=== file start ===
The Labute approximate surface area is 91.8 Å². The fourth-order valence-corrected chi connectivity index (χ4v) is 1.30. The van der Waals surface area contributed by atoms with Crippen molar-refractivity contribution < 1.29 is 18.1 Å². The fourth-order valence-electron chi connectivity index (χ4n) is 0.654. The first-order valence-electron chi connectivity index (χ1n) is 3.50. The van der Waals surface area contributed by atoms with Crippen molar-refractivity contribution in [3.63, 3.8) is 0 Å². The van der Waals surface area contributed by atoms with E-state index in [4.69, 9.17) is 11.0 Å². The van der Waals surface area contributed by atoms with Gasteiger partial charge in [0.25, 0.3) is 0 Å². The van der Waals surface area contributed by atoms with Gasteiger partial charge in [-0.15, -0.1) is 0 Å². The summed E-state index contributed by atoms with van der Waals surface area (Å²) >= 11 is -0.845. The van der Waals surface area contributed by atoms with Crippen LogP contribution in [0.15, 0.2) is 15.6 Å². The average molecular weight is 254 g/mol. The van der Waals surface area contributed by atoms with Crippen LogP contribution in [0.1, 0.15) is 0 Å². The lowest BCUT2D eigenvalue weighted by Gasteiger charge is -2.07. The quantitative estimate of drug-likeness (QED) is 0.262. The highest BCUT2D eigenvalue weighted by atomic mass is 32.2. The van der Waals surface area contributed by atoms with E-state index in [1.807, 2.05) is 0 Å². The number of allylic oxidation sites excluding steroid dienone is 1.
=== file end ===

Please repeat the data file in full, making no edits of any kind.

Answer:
The Labute approximate surface area is 91.8 Å². The fourth-order valence-corrected chi connectivity index (χ4v) is 1.30. The van der Waals surface area contributed by atoms with Crippen molar-refractivity contribution < 1.29 is 18.1 Å². The fourth-order valence-electron chi connectivity index (χ4n) is 0.654. The first-order valence-electron chi connectivity index (χ1n) is 3.50. The van der Waals surface area contributed by atoms with Crippen molar-refractivity contribution in [3.63, 3.8) is 0 Å². The van der Waals surface area contributed by atoms with E-state index in [4.69, 9.17) is 11.0 Å². The van der Waals surface area contributed by atoms with Gasteiger partial charge in [0.25, 0.3) is 0 Å². The van der Waals surface area contributed by atoms with Gasteiger partial charge in [-0.15, -0.1) is 0 Å². The summed E-state index contributed by atoms with van der Waals surface area (Å²) >= 11 is -0.845. The van der Waals surface area contributed by atoms with Crippen LogP contribution in [0.15, 0.2) is 15.6 Å². The average molecular weight is 254 g/mol. The van der Waals surface area contributed by atoms with Crippen LogP contribution in [0.1, 0.15) is 0 Å². The lowest BCUT2D eigenvalue weighted by Gasteiger charge is -2.07. The quantitative estimate of drug-likeness (QED) is 0.262. The highest BCUT2D eigenvalue weighted by atomic mass is 32.2. The van der Waals surface area contributed by atoms with E-state index in [1.807, 2.05) is 0 Å². The number of allylic oxidation sites excluding steroid dienone is 1.